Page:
Manufacturers with asbestos liabilities should pay attention to the March 7, 2017, ruling in R.T. Vanderbilt Company v. Hartford Accident and Indemnity Company by the Connecticut Appellate Court. While the court issued policyholder-friendly rulings on the issues of trigger of liability, allocation of liabilities, and the application of the pollution exclusion, the court ruled against policyholders on the application of the occupational disease exclusion.

The occupational disease holding is unprecedented and policyholders can expect to see insurers make a nationwide effort to extend this ruling.

The R.T. Vanderbilt Decision

The suit arose from thousands of claims against R.T. Vanderbilt Company claiming bodily injury caused by exposure to industrial talc, alleged to have contained asbestos. Vanderbilt filed suit against its insurers (Hartford Accident and Indemnity Company) seeking a declaration of its insurers' obligations to provide defense and indemnity coverage for the underlying liabilities and for breach of contract damages.

The trial court held: (i) a continuous trigger applied; (i) Vanderbilt was not responsible for indemnity costs after 1985 when coverage was unavailable (but would be responsible for defense costs for 14 years of that same period); (iii) the pollution exclusion does not bar coverage for claims of asbestos exposure; and (iv) the occupational disease exclusions in certain umbrella and excess policies apply only to claims arising from injuries to an insured's employees. Vanderbilt and the insurers filed interlocutory cross-appeals. On appeal, the appellate court reversed in part and affirmed in part.

First, the court joined the majority of jurisdictions in holding that the "efficient administration of justice" requires that the continuous trigger theory—whereby every insurance policy in effect from the date of first exposure through manifestation of asbestos-related disease is on the risk for defense and indemnity costs—apply as a matter of law to asbestos-related claims.

Second, the court reaffirmed that liabilities are required for long-tail insurance claims to be prorated based on the insurers' respective time on the risk. The policyholder will only assume responsibility for liabilities incurred during periods when the policyholder elects to be uninsured. As a matter of first impression in Connecticut, the court held that liabilities should not be allocated to the policyholder for those periods in which coverage was unavailable.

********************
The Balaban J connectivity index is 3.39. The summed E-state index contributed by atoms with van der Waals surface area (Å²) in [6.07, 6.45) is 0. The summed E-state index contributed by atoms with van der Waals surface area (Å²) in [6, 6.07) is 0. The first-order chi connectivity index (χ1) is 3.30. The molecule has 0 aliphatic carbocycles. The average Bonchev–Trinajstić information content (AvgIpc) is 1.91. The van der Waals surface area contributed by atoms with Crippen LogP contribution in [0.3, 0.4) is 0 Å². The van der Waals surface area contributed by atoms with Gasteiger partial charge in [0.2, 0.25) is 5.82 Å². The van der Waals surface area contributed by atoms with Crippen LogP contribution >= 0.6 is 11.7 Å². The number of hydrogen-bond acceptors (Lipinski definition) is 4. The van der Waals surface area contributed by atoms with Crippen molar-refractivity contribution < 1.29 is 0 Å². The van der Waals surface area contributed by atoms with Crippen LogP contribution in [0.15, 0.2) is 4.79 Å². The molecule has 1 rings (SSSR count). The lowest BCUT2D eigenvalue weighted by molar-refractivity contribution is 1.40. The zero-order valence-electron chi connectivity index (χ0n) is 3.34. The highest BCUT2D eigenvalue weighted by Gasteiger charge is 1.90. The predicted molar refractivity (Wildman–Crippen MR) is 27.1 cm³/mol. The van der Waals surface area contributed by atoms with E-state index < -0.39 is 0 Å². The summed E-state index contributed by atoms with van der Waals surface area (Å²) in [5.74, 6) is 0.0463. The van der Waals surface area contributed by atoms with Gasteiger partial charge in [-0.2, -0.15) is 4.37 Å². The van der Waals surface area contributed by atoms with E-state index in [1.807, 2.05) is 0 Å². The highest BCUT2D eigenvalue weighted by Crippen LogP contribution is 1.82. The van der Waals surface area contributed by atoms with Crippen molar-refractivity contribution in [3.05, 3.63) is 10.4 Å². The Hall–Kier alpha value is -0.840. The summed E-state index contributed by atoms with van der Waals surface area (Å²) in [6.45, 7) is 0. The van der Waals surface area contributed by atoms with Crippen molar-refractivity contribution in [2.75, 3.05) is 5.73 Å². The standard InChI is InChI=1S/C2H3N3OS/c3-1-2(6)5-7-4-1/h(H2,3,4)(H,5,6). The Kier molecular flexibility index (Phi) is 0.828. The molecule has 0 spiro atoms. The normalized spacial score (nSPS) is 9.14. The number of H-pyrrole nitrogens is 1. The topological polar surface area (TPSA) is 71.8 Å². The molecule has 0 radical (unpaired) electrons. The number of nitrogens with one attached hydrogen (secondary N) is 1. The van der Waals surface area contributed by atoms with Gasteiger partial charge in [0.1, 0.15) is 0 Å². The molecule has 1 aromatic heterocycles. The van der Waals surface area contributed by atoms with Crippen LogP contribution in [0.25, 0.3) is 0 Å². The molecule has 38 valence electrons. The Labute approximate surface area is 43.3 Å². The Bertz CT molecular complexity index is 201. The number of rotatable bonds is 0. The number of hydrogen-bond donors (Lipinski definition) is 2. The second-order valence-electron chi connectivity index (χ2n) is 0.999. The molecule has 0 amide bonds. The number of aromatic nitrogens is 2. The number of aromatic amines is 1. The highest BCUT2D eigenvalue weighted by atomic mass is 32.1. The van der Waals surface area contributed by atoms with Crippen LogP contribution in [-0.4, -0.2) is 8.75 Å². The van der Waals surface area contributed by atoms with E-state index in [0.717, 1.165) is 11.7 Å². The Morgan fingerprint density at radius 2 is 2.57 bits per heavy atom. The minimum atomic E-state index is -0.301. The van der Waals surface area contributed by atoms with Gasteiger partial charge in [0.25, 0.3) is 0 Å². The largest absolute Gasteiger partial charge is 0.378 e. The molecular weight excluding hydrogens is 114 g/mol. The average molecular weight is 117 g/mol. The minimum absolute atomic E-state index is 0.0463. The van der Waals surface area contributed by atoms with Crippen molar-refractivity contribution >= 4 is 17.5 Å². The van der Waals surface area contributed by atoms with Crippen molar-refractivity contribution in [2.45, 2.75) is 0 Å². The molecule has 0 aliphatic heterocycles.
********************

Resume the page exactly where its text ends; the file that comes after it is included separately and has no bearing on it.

Third, on an issue of first impression in Connecticut, the appellate court held that the standard qualified pollution exclusion does not "apply to situations in which a commercial or industrial product is discovered to pose health threats to individuals who manufacture, apply, or are otherwise exposed to it in the ordinary course of business."

Finally, on an issue it described as "a question of first impression not only in Connecticut but also nationally," the court held that the "occupational disease exclusion" barred coverage not only for liabilities arising from occupational disease contracted by the insured's employees but also for liabilities arising from occupational disease contracted by third-party employees. The court recognized, but refused to limit, the exclusion's application to workers' compensation statutes.

Preparing to Respond

While the R.T. Vanderbilt decision is a win for policyholders on allocation and the interpretation of the pollution exclusion, its interpretation of the occupational disease exclusion has the potential to severely curtail the availability of insurance to provide coverage for asbestos liabilities. Insureds whose policies contain occupational disease exclusions can expect their insurers to attempt similar arguments in other jurisdictions. Accordingly, unless this holding is reversed by the Supreme Court of Connecticut, policyholders should be prepared to respond aggressively to insurers on the application of the occupational disease exclusion by arguing:

  • The decision is an intermediate appellate court decision with no precedential authority outside of Connecticut;
  • The decision fails to cite any authority in support of its interpretation of the occupational disease exclusion;
  • The decision is entirely inconsistent with the most natural reading of the exclusion and the expectations of policyholders, who would reasonably understand the occupational disease exclusion as applying to claims for occupational disease compensable under workers' compensation statutes;
  • Divorcing the phrase "occupational disease" from workers' compensation statutes renders the term ambiguous; and
  • The decision is inconsistent with the purpose of the exclusion—namely, to ensure that the policy covers liabilities to the general public while preserving each state's respective workers' compensation scheme as the exclusive remedy for responding to injuries to an employee.

The Connecticut Appellate Court's decision gives policyholders much to celebrate. Those insureds whose policies include occupational disease exclusions should, however, be prepared to parry insurers' likely reliance on this erroneous holding.